“Always been an Alien” - A qualitative study on how multilingual young adults experience and navigate identity and belonging in Skopje, North Macedonia.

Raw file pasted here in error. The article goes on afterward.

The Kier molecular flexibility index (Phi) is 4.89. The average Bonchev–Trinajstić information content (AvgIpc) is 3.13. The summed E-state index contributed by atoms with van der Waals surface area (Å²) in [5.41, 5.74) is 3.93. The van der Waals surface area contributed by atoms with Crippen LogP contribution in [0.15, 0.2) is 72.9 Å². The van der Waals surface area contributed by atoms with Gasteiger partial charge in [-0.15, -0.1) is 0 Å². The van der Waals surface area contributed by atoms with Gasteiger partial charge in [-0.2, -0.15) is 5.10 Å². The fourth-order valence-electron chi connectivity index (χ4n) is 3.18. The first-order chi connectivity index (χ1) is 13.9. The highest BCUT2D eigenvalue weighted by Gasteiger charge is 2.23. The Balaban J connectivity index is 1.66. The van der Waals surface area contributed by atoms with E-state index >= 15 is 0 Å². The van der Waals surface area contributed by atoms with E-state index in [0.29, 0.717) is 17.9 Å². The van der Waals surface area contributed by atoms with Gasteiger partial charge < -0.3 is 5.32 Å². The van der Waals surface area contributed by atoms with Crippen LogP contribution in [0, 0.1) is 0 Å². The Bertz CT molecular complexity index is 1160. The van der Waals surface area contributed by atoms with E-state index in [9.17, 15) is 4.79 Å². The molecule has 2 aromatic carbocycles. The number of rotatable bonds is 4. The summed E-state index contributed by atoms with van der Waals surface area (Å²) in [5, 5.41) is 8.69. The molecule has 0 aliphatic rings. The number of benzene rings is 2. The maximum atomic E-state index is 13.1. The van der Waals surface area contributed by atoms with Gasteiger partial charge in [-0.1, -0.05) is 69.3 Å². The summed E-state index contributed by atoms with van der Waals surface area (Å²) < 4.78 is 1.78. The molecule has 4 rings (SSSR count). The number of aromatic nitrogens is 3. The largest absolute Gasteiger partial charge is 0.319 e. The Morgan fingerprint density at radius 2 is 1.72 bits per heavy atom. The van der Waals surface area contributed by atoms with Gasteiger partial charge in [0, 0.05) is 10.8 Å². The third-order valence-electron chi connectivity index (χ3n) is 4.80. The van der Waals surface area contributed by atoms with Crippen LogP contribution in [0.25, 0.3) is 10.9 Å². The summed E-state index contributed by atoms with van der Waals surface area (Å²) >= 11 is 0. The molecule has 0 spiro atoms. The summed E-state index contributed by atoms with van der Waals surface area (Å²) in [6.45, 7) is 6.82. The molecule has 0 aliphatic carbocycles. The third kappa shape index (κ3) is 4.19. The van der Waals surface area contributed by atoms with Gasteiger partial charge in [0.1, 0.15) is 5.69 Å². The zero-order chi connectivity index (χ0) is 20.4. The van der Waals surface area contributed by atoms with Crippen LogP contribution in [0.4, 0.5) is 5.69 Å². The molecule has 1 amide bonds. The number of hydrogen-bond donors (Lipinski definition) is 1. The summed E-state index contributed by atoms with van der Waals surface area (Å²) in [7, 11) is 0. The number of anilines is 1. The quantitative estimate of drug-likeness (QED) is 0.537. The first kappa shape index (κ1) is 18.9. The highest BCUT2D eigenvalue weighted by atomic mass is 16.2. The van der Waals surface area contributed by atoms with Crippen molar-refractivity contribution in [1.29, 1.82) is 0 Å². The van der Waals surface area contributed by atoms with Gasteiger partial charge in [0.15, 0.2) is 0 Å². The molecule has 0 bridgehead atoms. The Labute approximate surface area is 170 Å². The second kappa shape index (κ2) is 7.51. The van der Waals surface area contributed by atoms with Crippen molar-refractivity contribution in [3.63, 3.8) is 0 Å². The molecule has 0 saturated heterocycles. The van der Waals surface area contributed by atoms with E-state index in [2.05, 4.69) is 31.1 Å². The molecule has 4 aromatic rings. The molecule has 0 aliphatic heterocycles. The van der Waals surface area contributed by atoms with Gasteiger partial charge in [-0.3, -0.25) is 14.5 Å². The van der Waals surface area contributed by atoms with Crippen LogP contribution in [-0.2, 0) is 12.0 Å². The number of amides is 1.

Abstract: This study offers empirical arguments for how multilingual young adults navigate and experience identity and belonging in Skopje. A city reported to be, one of the most multicultural cities in South-East Europe, where ethnic exclusion and interethnic segregation is outmost present (Veron, 2016:1448; Stojanov, 2020:74). Raising awareness of multilingual youth can contribute to more inspiration and research being conducted in the field of social work. As a result, social workers can provide relevant expertise to assist multilingual service users, so oppression of their multilingual identity can be reduced. Using a thematic analysis method in conjunction with a life course theory, qualitative methods were selected to carry out semi-structured interviews that allowed for open answers and good analytics. Information letters and snowball sampling were used to attract the attention of 14 respondents. Results imply that prior history, politics, geographical location and ethnic affiliation affects how the multilingual youths experience and navigate identity and belonging in Skopje. When respondents are in minority groups or are perceived to transgress ethnic lines, they clearly experience misrecognition. Language seems to be an important indicator of affiliation, identification, and alliance among ethnic groups, and ethnic groupings appear to enforce ethnic boundaries. Certain ethnicities are more susceptible to being negatively impacted by stereotypes, while other ethnicities are presumably more likely to get recognition for their identity. Study revealed that multilingualism appears to work in the respondents favor as an enabling mechanism to navigate through the difficulties and exhibit indicators of excellent mental health and belonging.
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